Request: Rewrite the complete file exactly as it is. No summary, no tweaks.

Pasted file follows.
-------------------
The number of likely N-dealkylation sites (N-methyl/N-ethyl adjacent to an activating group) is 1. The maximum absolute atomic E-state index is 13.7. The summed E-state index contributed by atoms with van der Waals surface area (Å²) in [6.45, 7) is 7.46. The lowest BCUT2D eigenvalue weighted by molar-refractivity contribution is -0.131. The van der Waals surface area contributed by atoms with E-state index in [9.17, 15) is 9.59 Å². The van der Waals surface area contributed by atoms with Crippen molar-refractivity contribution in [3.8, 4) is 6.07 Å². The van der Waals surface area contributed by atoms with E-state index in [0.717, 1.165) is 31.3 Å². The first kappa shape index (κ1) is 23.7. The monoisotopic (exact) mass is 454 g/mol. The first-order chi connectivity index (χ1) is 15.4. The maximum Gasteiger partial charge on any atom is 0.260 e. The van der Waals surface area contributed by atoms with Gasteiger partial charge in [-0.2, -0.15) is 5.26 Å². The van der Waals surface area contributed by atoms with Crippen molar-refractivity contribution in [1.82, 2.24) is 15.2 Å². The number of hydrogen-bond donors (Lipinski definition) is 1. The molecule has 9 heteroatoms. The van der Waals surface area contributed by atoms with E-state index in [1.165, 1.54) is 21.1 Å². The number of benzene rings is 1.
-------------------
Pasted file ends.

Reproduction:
The number of likely N-dealkylation sites (N-methyl/N-ethyl adjacent to an activating group) is 1. The maximum absolute atomic E-state index is 13.7. The summed E-state index contributed by atoms with van der Waals surface area (Å²) in [6.45, 7) is 7.46. The lowest BCUT2D eigenvalue weighted by molar-refractivity contribution is -0.131. The van der Waals surface area contributed by atoms with E-state index in [9.17, 15) is 9.59 Å². The van der Waals surface area contributed by atoms with Crippen molar-refractivity contribution in [3.8, 4) is 6.07 Å². The van der Waals surface area contributed by atoms with E-state index in [0.717, 1.165) is 31.3 Å². The first kappa shape index (κ1) is 23.7. The monoisotopic (exact) mass is 454 g/mol. The first-order chi connectivity index (χ1) is 15.4. The maximum Gasteiger partial charge on any atom is 0.260 e. The van der Waals surface area contributed by atoms with Gasteiger partial charge in [-0.2, -0.15) is 5.26 Å². The van der Waals surface area contributed by atoms with Crippen molar-refractivity contribution in [1.82, 2.24) is 15.2 Å². The number of hydrogen-bond donors (Lipinski definition) is 1. The molecule has 9 heteroatoms. The van der Waals surface area contributed by atoms with E-state index in [1.165, 1.54) is 21.1 Å². The number of benzene rings is 1.